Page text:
It turns out spending more on Medicare services does translate to better overall health for enrollees, conclude researchers at George Mason University and the Urban Institute.
The study of more than 17,000 Medicare enrollees nationwide concluded that for every 10 percent increase in medical spending, there was a 1.9 percent improvement in the patient's overall health, and a 1.5 percent increase in their probability of survival.
These findings--recently published in the journal Health Services Research--are significant for hospitals because they dispute the notion that Medicare spending differs so wildly by region that it has little overall impact on care, setting the table for steep payment cuts to care facilities.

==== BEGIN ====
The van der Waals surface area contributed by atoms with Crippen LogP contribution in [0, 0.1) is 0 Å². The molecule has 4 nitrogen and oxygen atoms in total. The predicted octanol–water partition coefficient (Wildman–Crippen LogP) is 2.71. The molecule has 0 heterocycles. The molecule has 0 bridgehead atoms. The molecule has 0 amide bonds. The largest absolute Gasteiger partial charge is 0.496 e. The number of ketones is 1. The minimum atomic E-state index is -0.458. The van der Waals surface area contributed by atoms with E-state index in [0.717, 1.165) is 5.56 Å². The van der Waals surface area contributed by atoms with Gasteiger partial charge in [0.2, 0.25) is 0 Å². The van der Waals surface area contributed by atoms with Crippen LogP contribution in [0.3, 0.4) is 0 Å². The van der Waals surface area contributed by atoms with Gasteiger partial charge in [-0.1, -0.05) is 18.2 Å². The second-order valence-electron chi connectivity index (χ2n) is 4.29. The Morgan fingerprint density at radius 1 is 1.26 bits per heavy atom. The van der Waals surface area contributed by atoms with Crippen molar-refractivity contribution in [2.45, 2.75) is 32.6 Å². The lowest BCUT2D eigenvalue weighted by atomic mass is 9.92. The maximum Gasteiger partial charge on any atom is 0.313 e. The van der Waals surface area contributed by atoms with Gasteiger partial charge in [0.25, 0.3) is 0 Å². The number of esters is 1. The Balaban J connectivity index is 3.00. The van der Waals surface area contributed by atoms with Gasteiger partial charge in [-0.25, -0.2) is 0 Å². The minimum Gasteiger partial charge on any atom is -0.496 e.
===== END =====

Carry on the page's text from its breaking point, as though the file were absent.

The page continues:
"To look for inefficiencies, you need to look more closely at specific conditions and diseases and how those are treated. Analysis from 40,000 feet just doesn't do that for you," Urban Institute researcher Timothy Waidmann said in a statement.
Although the researchers concede that the effect is modest, they conclude that "the key thing is that we did find a positive relationship as opposed to other studies which have suggested that there's no relationship between how much care a person receives and what their health outcomes are."
- here's the study abstract
- read the George Mason University press release